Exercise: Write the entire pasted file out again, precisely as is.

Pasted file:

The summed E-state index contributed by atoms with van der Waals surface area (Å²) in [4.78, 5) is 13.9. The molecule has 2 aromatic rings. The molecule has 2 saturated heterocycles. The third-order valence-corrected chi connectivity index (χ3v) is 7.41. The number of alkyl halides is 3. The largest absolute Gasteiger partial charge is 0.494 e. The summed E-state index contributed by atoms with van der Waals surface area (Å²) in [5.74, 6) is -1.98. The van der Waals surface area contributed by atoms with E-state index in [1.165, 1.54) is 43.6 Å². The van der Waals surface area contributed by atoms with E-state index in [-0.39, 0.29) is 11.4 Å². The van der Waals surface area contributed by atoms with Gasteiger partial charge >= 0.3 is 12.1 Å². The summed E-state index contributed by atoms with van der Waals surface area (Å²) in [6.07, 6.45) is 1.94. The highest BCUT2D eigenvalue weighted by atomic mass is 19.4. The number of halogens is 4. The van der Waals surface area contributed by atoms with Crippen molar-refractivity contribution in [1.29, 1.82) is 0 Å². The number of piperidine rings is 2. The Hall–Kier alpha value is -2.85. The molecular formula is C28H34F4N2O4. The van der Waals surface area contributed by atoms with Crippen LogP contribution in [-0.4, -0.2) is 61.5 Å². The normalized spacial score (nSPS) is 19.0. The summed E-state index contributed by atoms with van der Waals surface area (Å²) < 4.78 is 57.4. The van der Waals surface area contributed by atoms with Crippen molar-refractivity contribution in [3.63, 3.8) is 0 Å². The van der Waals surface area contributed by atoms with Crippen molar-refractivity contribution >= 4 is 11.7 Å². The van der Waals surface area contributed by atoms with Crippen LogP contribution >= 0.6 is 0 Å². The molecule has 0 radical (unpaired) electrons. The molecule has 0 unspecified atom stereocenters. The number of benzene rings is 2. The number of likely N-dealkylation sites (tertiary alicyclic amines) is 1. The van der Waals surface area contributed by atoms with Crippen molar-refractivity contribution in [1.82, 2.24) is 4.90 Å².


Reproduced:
The summed E-state index contributed by atoms with van der Waals surface area (Å²) in [4.78, 5) is 13.9. The molecule has 2 aromatic rings. The molecule has 2 saturated heterocycles. The third-order valence-corrected chi connectivity index (χ3v) is 7.41. The number of alkyl halides is 3. The largest absolute Gasteiger partial charge is 0.494 e. The summed E-state index contributed by atoms with van der Waals surface area (Å²) in [5.74, 6) is -1.98. The van der Waals surface area contributed by atoms with E-state index in [1.165, 1.54) is 43.6 Å². The van der Waals surface area contributed by atoms with E-state index in [-0.39, 0.29) is 11.4 Å². The van der Waals surface area contributed by atoms with Gasteiger partial charge >= 0.3 is 12.1 Å². The summed E-state index contributed by atoms with van der Waals surface area (Å²) in [6.07, 6.45) is 1.94. The highest BCUT2D eigenvalue weighted by atomic mass is 19.4. The number of halogens is 4. The van der Waals surface area contributed by atoms with Crippen molar-refractivity contribution in [1.29, 1.82) is 0 Å². The number of piperidine rings is 2. The Hall–Kier alpha value is -2.85. The molecular formula is C28H34F4N2O4. The van der Waals surface area contributed by atoms with Crippen LogP contribution in [-0.4, -0.2) is 61.5 Å². The normalized spacial score (nSPS) is 19.0. The summed E-state index contributed by atoms with van der Waals surface area (Å²) < 4.78 is 57.4. The van der Waals surface area contributed by atoms with Crippen molar-refractivity contribution in [3.63, 3.8) is 0 Å². The van der Waals surface area contributed by atoms with Crippen molar-refractivity contribution >= 4 is 11.7 Å². The van der Waals surface area contributed by atoms with Crippen LogP contribution >= 0.6 is 0 Å². The molecule has 0 radical (unpaired) electrons. The molecule has 0 unspecified atom stereocenters. The number of benzene rings is 2. The number of likely N-dealkylation sites (tertiary alicyclic amines) is 1. The van der Waals surface area contributed by atoms with Crippen molar-refractivity contribution in [1.82, 2.24) is 4.90 Å².